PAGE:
Friday, December 12, 2008

"The Lottery" by Shirley Jackson

Source: The New Yorker Fiction Podcast (MP3)
Length: 32 min
Reader: A. M. Homes

The story: Somewhere in apple pie and general store America, a small town gathers for a yearly ritual: the lottery. Almost everyone, young and old, has assembled with a mixture of excitement and nervous energy. The older townspeople speak about memories of lotteries in the past, comparing the present protocol to how it used to be done. Expectations build as the preliminaries begin, leading up to the drawing.

This is a very famous story, at least in the U.S., and therefore has gathered a number of interpretations, from Christian to Marxist. Without giving away the ending, I cannot discuss these interpretations, but I do believe that, in addition to any other meaning, the story is about tradition. At the time when the story was written just after World War II, America had just been through a time of some of the most radical changes in its history. The lottery that the small town participates in is a constant, a holdover from their grandparents' day. Jackson respects this tradition. She shows the lottery as a source of pride for the town, but at the same time she makes it clear that even though it may bring people together, the objects of a tradition may not always be good.

Rating: 9/10

The reader: Ms. Homes's reading reflects the quality of this piece. Her voice is quiet and calm, but with an underlying tension, just as in the story. The discussion at the end with fiction editor Deborah Treisman is enlightening. Included topics of conversation are one-hit writers, women authors in the 1940s, and the ghettoization of science fiction. As is typical for the NY'er fiction podcast, the production values are high. With all the belt-tightening going on in the media, I hope this podcast won't be one of the casualties.


Yoknapatawpha Kid said...

Dear Free Listens,

This is a nice post on "The Lottery"! My name is Peter Ricci, and I am a college student and journalist. Currently, I am writing for 'Too Shy to Stop,' an online magazine that focuses on culture and the arts.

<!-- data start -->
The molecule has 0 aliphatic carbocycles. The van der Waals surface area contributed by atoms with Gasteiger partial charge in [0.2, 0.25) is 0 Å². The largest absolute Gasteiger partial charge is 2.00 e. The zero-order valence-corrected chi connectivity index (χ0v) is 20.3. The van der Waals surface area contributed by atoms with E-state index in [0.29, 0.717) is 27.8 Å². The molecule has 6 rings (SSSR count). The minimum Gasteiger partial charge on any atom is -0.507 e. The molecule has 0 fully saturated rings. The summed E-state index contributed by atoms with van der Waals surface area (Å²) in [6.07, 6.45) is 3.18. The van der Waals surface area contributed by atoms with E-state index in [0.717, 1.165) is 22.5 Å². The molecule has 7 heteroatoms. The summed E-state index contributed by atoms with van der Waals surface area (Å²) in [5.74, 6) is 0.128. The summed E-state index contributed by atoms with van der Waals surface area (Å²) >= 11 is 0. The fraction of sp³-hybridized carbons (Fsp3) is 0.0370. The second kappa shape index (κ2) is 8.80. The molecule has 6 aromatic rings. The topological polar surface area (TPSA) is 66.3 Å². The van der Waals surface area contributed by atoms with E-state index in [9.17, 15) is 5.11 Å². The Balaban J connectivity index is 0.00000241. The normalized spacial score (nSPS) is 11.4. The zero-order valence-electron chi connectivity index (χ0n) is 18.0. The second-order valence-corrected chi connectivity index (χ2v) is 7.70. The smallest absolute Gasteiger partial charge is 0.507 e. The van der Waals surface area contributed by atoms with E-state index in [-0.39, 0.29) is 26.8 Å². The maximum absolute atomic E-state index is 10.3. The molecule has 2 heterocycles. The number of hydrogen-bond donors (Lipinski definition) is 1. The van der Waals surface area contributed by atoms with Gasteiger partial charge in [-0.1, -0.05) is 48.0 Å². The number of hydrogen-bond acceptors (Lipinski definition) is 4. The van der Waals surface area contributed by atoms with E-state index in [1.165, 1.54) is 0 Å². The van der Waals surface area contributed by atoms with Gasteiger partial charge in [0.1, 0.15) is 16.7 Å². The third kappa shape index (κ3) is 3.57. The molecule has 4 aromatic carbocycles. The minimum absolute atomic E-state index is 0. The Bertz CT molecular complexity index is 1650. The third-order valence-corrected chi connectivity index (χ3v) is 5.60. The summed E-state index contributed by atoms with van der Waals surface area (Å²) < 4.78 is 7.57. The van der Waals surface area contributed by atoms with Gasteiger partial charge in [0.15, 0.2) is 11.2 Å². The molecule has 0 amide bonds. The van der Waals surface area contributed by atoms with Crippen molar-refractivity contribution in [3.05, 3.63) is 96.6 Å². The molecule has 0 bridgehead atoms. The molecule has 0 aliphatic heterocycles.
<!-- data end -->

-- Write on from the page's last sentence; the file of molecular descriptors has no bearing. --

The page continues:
My latest story, as chance would have it, is about "The Lottery," and I stumbled across your post while doing research. Here is the link to the story: I focus on both the themes and history of the story, assessing why it creates such discomfort with readers and whether a story of "The Lottery"-type would find such controversy.

So check it out! I think you'll like it. Be sure to leave a comment, also. We love reader input!


Peter Ricci

Erez said...

A small technical note: I believe the reader's name is Homes, not Holmes.

About the story: perhaps I've simply been exposed to it too late in my life, but I feel that I've read and seen too many similar thing (Neil Gaiman's "American Gods" comes to mind, as does Buffy the Vampire Slayer) for this story to have the intended effect on me. Just my thoughts.

Listener said...

Thanks for your comment, Erez. I corrected A.M. Homes. I guess I'd just been reading too much Conan Doyle when I wrote this one.

Nicholas Clifford said...

Two comments on The Lottery:

1) While no specific geographic location is given,I think most people place the story in rural New England, northern rural New England, and more specifically Vermont, if only because Jackson was living in Bennington when she wrote it.

2) Some decades ago, when we were living in Taiwan, my wife (a writer and historian)was tutoring a small group of twenty-something Chinese to help them improve their English. She gave them some stories to read, one of them "The Lottery" (it's short, pithy, and has a fairly simple vocabulary). They were utterly horrified: "is that what living in America is really like?" they wanted to know.